Etikettarkiv: Biopolitics

Organically Grown Capitalism

When foreign affairs columnist Thomas L. Friedman’s first bestseller The World is Flat came out a few years ago, he hailed himself as the Man with The Answer. hot-flat-and-crowdedNow, he proclaimed, he would solve all major obstacles in society and redirect world politics using his neologism ”Flat”. He was speaking about a world where the ”middle” of everything was growing fast, thus leveling the playing field on the global scene. This thrice pulitzerized columnist for The New York Times has since been both rhetorically destroyed by a few writers but also compared to the likes of Walter Lippmann, who had a similar job back in the days.

Lippmann was as bright as a lighthouse but also a fierce critic of the concepts of politics and journalism themselves. Friedman here, sounds more like a PR-agent for the global crisis as well as haters of current disaster capitalism when he writes. In his latest book Hot, Flat and Crowded he develops his arguments for a greener economy by literary scaring us to complience. In my review of it I am both impressed and scared. Jump the link for the review in Tidningen Kulturen.

Annonser
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What is Biopolitics Pt. 1 – The Vatican Answers

I get a lot of questions from time to time about the nature of the all-so-obscure concept of biopolitics. It eludes myself many a times, while it always stays much alive in theoretical debates on racism, ecology, activism or health care regulation. The concept of Biopolitics or Biopower is grounded in Michel Foucaults writings in The Will To Knowledge and in lectures collected in The Birth of Biopolitics, for example. He saw biopower as completely and utterly connected to his philosophical analysis of political power, and to the concept of governmentality. Foucault saw the modern western state and its regulation of its subjects (citizens) through ”an explosion of numerous and diverse techniques for achieving the subjugations of bodies and the control of populations.” But I would not build my analysis of today’s political organisation of the state technology of control solely on Foucault, since he clearly states in his lectures at College de France between 1978-1979  that he has no intention to study the development of governmental practice, the problems raised, the tactics chosen etc.

For me his view was interesting but very limited and most people use a hybrid concept that derives from people such as Donna Haraway, Giorgio Agamben and Michel Hardt and Antonio Negri for a contemporary update of the term. Foucault was deliberately vague in his writings and definitions of the term ”life”, which is of course fundamental to his thoughts on biopolitics, which is a useful enterprise, since the ever changing field of the life sciences have constantly redefined the notion of life in accordance to developments in medicine, neuropsychology and genetics during the last 200 years. So we today see some of the most important political force of biopoltics in the political economy well as in genetic selection and human reproduction in medicine;  Regulation and law in the areas of abortion, euthanasia, artificial insemination etc present hard practical dilemmas in newly formed areas such as bioethics and neuroethics: how to control or let people live free in the (post)modern state?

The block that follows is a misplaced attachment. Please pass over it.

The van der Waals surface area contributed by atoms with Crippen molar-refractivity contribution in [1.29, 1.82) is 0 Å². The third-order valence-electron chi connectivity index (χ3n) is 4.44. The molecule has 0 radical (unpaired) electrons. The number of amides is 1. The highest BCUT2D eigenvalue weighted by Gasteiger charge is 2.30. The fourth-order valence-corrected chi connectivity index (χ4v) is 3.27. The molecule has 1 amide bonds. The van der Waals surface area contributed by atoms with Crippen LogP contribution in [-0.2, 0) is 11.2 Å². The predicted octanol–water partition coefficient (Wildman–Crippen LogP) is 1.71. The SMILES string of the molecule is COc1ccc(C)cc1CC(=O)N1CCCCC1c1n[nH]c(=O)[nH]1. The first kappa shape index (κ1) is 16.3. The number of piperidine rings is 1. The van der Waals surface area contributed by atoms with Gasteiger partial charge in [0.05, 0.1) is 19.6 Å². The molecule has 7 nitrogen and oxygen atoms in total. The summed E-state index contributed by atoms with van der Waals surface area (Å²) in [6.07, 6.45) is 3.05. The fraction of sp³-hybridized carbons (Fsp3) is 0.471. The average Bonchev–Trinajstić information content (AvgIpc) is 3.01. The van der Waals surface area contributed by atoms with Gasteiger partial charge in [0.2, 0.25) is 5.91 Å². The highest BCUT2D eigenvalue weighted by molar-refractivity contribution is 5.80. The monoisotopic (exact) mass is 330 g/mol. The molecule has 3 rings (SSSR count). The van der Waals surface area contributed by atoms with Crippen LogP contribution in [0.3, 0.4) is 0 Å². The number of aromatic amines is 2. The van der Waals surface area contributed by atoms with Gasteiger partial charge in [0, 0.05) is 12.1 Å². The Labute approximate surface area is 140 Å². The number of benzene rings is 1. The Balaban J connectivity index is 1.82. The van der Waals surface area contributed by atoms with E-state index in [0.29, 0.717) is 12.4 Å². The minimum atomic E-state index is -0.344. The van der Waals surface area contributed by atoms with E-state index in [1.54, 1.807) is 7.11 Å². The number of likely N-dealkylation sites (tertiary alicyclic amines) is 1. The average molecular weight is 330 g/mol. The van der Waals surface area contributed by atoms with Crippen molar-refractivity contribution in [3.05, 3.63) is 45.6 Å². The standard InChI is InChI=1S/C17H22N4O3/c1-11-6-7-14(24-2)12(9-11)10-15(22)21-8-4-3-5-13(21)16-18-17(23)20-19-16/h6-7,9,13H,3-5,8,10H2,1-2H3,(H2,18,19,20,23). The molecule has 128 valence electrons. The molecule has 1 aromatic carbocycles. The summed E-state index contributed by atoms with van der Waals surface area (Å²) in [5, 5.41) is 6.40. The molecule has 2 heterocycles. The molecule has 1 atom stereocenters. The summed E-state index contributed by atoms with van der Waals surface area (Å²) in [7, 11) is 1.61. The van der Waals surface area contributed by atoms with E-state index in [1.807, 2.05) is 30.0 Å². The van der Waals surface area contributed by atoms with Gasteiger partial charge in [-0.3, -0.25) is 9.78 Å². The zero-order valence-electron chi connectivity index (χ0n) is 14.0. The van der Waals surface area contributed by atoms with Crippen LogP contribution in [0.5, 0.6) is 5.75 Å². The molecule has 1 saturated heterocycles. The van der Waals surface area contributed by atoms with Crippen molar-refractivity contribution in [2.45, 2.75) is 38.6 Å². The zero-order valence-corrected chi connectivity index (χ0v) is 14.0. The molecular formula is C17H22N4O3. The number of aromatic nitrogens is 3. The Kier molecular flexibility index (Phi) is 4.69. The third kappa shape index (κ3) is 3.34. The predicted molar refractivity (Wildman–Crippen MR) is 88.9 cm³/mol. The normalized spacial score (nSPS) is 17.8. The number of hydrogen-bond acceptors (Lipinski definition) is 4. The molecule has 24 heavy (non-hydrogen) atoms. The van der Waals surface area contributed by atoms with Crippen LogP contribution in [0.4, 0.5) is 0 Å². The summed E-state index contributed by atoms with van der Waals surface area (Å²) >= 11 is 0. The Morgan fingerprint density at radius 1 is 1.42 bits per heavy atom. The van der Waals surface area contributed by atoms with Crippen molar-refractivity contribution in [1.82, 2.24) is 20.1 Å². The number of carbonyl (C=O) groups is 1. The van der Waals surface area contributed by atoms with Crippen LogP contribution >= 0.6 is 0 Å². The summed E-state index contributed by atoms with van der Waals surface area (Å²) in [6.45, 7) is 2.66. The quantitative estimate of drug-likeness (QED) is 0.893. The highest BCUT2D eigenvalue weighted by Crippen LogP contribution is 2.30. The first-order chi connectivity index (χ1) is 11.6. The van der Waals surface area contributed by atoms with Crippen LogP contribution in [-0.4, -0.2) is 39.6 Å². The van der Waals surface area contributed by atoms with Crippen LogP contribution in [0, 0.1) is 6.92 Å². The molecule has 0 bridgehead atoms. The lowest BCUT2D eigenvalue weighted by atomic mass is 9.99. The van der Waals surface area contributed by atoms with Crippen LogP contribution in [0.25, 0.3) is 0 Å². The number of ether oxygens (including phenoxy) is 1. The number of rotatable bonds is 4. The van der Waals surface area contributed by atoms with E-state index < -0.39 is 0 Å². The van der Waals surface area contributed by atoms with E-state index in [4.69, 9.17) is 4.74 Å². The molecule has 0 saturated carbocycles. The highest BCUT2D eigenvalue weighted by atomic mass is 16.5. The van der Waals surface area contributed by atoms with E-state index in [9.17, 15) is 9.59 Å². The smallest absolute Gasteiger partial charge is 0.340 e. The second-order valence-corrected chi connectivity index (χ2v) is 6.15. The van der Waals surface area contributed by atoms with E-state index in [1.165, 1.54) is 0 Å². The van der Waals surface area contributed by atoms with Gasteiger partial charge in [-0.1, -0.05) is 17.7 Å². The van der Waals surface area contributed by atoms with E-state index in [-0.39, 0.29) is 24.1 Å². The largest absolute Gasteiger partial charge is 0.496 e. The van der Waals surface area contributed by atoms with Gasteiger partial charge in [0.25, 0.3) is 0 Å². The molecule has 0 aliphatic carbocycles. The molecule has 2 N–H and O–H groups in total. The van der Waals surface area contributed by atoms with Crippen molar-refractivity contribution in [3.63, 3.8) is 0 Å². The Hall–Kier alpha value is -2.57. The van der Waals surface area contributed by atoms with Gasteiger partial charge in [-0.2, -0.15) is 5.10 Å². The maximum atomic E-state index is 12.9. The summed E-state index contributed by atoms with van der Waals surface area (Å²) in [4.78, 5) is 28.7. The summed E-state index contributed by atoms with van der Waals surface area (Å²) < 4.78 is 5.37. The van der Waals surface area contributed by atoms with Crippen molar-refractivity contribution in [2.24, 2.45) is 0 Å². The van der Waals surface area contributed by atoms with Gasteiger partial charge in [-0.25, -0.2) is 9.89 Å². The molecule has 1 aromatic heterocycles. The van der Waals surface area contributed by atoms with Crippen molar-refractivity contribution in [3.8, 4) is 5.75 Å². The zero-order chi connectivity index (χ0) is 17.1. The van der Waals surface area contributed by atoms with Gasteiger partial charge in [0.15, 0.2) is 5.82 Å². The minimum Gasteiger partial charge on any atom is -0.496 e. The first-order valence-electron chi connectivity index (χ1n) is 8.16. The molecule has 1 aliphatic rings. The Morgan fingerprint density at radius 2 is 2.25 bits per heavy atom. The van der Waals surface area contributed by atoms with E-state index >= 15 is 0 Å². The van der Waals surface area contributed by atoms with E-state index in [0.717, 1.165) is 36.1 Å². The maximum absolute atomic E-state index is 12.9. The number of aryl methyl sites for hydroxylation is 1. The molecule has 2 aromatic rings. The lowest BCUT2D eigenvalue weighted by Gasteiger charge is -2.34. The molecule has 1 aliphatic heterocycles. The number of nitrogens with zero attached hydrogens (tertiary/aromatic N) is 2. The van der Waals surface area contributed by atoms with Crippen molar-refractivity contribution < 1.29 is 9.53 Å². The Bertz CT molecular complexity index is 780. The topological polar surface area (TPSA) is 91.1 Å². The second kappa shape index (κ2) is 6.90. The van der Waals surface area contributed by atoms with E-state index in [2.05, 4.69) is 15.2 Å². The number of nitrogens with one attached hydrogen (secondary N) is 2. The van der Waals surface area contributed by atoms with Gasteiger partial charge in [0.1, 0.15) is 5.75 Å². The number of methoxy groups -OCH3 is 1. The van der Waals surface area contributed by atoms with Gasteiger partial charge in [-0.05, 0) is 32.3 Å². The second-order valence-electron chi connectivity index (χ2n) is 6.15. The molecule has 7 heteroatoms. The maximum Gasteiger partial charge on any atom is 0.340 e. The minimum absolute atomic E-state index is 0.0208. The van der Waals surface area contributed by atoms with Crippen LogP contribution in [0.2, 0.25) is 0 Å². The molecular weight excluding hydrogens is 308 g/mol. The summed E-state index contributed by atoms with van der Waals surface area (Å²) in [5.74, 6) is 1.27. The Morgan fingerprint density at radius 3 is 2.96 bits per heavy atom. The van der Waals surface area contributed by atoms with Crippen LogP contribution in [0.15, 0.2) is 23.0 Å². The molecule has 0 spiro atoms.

A current area of debate in this pressing matter is of course the issue of contraception as recently was commented in a now (in)famous preaching by Pope. New York times wrote a devastating blow to the Pope’s weak rhetoric and The Economist provides an interesting analysis as well. What is at the core is a fight over the interpretation of human sexuality, as a means of upholding ideology between rigid scripture and pragmatist modernity. Since the Vatican is an institution of control – control over interpretation and practice of Catholicism – it struggles between upholding the means of control and the unequivocal research showing that condom use is  positive in the war on HIV, not negative as the Pope suggested. 

Stay tuned for next chapter on BioPolitics! 

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Obama to Jump Back on The Stem Cell Wagon

Meistre Obama creates goodwill as well as uproars around the world with the announcement that he is reversing the Bush administration limits on federal financing for embryonic stem cell research as part of his thrust forward for science. Stem cell research is an uncontroversial issue in the world few secular societies but have been a severe controversy not least in the USA since  scientists Martin Evans, Matthew Kaufman, and Gail R. Martin in 1981 derived mouse embryonic stem cells and coined the term ”Embryonic Stem Cell”. This concept is not to be mistaken for ”Adult Stem cells”, which can be retracted out of the bone marrow of adult humans, alas, the quality of these cells are inferior to that found in embryos, therefor the controversy. Pope John Paul II in a famous speech on July 2001, addressed to GW Bush, asked for fall back of American support to stem cell research: